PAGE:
Sunday, October 18, 2009
Grand Ballroom, Salons 1 & 2 (Renaissance Hollywood Hotel)
Janine A. van Til, MSc, Universiteit Twente, Enschede, Netherlands, James G. Dolan, MD, University of Rochester, Rochester, NY, Anne M. Stiggelbout, PhD, Leiden University Medical Center, Leiden, Netherlands and Maarten J. IJzerman, PhD, University of Twente, Enschede, Netherlands

Purpose: Conjoint analysis has methodological advantages compared to other multi-criteria decision analyses techniques, like the Analytic Hierarchy Process, because of it’s foundation in utility theory and the more realistic approach to imitating consumer decisions. However, an empirical comparison has suggested superiority of AHP to CA in complex decisions. In a previous study we compared conjoint analysis and AHP by analyzing the preference for 2 treatment options in high level spinal cord injury.  In the present study, we are interested to see how each of these methods behaves in decisions involving more than 2 treatments.

Methods: The present study was carried out in 142 patients with a mean age of 61 years. Of all patients, about 50% suffered from a drop-foot due to stroke and about 20% has had a HNP. All patients suffer from ankle-foot impairments and used walking aids (e.g. ankle-foot orthoses). The attributes in the conjoint analysis study were based on a decision tree that was created previously in collaboration with an interest group of physiatrists. Subsequently, patients were given a survey asking for AHP weights of the main attributes, determined by an expert panel.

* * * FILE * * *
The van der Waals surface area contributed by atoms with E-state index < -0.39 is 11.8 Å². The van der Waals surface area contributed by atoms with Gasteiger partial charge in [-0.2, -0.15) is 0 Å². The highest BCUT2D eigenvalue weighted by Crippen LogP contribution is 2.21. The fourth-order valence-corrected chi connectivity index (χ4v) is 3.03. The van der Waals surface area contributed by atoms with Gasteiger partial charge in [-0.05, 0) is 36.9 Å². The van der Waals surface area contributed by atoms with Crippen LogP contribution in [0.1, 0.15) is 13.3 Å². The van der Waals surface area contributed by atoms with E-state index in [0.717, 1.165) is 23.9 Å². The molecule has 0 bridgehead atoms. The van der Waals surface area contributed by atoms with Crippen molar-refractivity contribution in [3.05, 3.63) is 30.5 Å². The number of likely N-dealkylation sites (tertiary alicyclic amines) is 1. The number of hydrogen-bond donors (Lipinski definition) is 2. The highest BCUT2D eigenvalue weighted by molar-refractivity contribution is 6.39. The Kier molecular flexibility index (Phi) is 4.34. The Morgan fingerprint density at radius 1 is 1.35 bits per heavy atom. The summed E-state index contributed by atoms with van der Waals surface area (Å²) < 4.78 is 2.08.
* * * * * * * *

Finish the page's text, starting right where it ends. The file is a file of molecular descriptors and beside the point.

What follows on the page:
Results: The first preliminary findings were that the AHP and CA studies gave different ordering of the attributes. According to AHP, “treatment results”, “risks” and “comfort of additional devices” were the most important attributes. The CA study, however, showed that the “impact of treatment“ (i.e. requiring surgery or not) was most important.

Conclusions: The relative difference between attribute weights was much smaller using CA compared to AHP. The rank reversals and the smaller difference in weights between first and last attribute, are consistent with the findings in a previous study where we compared four multi-attribute weighting techniques. This results in differences in predicted preferences for treatment.

Candidate for the Lee B. Lusted Student Prize Competition